Janel Laidman's maiden voyage into the self-publishing world is a journey of sock discovery. A biochemist by training, Janel founded Chameleon Colorworks dye studio (which she has since sold) and edited Spindlicity. This book was born from her Chameleon Colorworks sock-of-the-month club, and it was nurtured along its path by sock whiz and self-publishing pioneer Cat Bordhi.
In a Nutshell
The Eclectic Sole contains a varied and tempting selection of 14 sock patterns that dip their stylistic toes into lace, ribbing, texture, and colorwork waters. You'll find psychedelic undulating ribbing, flickering colorwork, sneaky illusion knitting, ethereal lace, and a particularly captivating pair of socks that are knit side-to-side and sport holes throughout—begging to be paired with an even finer knitted undersock.
Looking through the book is like wandering through a candy store. If you haven't sampled at least one sock by the time you reach the end of the book, your willpower is much better than mine.
Making Color Easy
The market is full of differently dyed sock yarns, and not all dye techniques are suitable for all sock types. Janel addresses this problem in a fresh and helpful way that immediately distinguishes this book from many others.
She lays out her color terminology at the very beginning—terms ranging from almost-solid semisolids all the way to painted yarns with heathering and longer color repeats. For each term, she even shows a close-up photograph of a sock knit in that kind of yarn to help you visualize what those colors will do on the needles.
In each pattern she then lists the type(s) of dye techniques for which that pattern is particularly suited. This is invaluable help for choosing the right yarn for each project because the last thing you want is to labor for countless hours on an intricately patterned sock, only to discover that your brightly contrasting yarn has obscured all the detail.
Under the Covers
The book assumes that you already know how to knit and are comfortable working in the round. And it also assumes that you want to skip straight to the patterns first and then look up techniques as you go along—which is why you'll find detailed technique tutorials and chart explanations at the back of the book. I appreciate this organization.
Most of the patterns are knit from the cuff down, but three are knit from the toe up and two from side to side. Janel's instructions are written to accommodate DPNs, magic loop, or two circular needles, depending on your personal preference. Charts are large and clear.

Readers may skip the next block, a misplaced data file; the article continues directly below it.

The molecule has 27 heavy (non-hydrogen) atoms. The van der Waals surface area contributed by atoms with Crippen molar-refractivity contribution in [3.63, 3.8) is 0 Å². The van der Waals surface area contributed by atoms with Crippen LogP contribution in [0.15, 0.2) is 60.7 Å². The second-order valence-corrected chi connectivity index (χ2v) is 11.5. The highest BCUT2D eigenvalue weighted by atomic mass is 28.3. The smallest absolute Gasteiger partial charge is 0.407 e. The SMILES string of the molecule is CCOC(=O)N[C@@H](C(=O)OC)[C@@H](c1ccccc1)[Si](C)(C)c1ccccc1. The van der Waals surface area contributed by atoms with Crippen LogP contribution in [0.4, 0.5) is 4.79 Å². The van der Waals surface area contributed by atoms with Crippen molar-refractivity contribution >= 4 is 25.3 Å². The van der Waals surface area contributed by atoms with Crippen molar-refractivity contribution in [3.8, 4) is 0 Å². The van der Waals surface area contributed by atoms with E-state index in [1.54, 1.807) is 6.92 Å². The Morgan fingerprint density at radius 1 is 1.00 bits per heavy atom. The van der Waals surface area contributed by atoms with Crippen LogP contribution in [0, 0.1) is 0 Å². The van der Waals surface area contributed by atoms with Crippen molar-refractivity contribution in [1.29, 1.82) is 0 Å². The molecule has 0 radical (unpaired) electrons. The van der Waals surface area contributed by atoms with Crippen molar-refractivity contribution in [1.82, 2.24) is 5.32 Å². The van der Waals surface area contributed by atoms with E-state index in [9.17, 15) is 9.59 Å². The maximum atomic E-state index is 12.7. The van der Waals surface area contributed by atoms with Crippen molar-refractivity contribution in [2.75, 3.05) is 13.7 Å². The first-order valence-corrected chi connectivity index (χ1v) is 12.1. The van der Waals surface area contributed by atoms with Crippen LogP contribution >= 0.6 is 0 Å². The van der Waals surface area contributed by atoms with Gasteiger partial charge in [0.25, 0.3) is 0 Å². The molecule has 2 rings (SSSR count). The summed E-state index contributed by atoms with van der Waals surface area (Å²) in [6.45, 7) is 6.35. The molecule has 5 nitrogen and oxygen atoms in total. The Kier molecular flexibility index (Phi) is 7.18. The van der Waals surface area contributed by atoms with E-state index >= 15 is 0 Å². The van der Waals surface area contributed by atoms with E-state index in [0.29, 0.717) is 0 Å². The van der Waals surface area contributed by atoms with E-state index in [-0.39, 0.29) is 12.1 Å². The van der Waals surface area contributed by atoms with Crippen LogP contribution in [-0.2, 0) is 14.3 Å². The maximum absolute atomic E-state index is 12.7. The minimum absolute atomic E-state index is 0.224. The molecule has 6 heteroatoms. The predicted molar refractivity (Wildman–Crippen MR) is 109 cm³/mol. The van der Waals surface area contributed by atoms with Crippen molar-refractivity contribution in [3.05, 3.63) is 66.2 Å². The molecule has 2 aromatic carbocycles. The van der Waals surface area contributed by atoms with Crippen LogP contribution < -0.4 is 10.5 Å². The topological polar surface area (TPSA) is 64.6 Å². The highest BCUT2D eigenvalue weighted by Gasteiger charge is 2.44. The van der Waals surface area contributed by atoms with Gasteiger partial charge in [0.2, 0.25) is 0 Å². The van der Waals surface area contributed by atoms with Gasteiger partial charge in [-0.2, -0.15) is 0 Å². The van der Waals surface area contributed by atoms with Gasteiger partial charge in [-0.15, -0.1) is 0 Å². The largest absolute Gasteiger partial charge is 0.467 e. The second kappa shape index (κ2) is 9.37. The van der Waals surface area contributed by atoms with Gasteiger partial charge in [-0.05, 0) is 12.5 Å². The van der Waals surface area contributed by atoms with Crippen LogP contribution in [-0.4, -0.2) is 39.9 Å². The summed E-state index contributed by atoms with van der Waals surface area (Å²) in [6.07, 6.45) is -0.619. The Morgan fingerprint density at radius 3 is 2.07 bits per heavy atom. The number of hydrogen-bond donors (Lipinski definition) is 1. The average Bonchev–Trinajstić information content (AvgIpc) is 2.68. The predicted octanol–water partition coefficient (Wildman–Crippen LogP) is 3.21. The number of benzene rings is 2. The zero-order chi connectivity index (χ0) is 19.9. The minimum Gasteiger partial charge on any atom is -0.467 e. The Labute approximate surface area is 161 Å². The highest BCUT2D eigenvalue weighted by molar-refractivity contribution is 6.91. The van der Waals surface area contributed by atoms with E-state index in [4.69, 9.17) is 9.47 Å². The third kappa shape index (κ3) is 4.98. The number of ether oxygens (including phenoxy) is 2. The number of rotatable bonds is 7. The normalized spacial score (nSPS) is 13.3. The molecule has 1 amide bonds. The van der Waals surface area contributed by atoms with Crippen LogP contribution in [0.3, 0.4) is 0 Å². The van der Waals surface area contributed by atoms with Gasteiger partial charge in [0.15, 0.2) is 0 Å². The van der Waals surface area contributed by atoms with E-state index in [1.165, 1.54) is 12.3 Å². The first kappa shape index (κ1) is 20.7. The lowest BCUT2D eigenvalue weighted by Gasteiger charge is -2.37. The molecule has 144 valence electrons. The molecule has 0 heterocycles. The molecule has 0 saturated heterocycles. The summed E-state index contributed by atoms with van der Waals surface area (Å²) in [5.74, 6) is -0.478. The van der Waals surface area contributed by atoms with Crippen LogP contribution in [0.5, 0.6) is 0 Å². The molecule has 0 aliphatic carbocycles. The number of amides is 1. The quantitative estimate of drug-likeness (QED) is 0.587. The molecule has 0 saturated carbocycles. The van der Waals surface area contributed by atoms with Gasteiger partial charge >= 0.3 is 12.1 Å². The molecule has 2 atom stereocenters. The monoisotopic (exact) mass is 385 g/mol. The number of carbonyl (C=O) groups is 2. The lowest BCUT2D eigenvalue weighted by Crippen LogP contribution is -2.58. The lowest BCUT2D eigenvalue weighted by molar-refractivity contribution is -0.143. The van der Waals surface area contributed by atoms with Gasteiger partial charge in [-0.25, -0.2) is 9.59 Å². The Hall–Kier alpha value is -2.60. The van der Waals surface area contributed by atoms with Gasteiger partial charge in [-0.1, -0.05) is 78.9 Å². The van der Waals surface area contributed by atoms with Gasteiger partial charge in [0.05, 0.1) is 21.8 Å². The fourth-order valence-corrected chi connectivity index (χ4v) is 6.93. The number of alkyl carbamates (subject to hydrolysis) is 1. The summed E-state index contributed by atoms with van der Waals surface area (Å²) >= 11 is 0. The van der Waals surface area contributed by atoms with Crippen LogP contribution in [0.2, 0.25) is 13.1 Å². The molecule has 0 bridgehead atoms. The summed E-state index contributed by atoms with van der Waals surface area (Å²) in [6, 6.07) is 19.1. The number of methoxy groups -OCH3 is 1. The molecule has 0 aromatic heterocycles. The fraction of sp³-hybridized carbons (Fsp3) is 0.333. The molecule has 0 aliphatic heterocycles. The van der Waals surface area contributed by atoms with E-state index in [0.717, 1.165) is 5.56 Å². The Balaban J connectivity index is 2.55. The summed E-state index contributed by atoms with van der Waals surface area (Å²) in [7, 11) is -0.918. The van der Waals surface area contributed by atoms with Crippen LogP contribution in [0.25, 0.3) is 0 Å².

The knitting techniques used in each pattern are decidedly varied, but the yarns are not. With one exception, Janel uses yarns that knit up at 7.5 to 8.5 stitches per inch.
Most of the socks reach somewhere between the mid- and lower-calf, while some are anklets. But nowhere does Janel actually mention the finished size of the socks or the size of foot they're designed to fit. Patterns are written for one size only, presumably for a woman's medium-sized foot—but if you've been in a shoe store lately, you know just how different each person's foot can be.
You can calculate the sock circumference by dividing the number of cast-on stitches by the recommended stitch-per-inch gauge. If you need to enlarge the calf for a looser fit, depending on the complexity of the stitch pattern, you may have some work to do.
The book's designs are fresh, varied, and exciting. Its shortcomings are minor—most probably stemming from the book's self-published nature. The rather skimpy margins, for example, cause the eye to get a little nervous as it wanders precariously close to the edge of the page. Those same narrow margins sometimes cause the page numbers to nestle a little too close to the text of the pattern. On the flip side, Janel uses a larger font than do most publishers, making the text easier to read.
If you want to sample one of her patterns before buying the book, you can download Rivendell (the same Rivendell socks that Stephanie Pearl-McPhee blogged about this spring) from Janel's site for $6.50. Or you can spring $23.95 for the whole book and get 14 patterns for a mere $1.71 apiece. Such a low price for so many hours of creative entertainment—you'll want to ask...is this legal?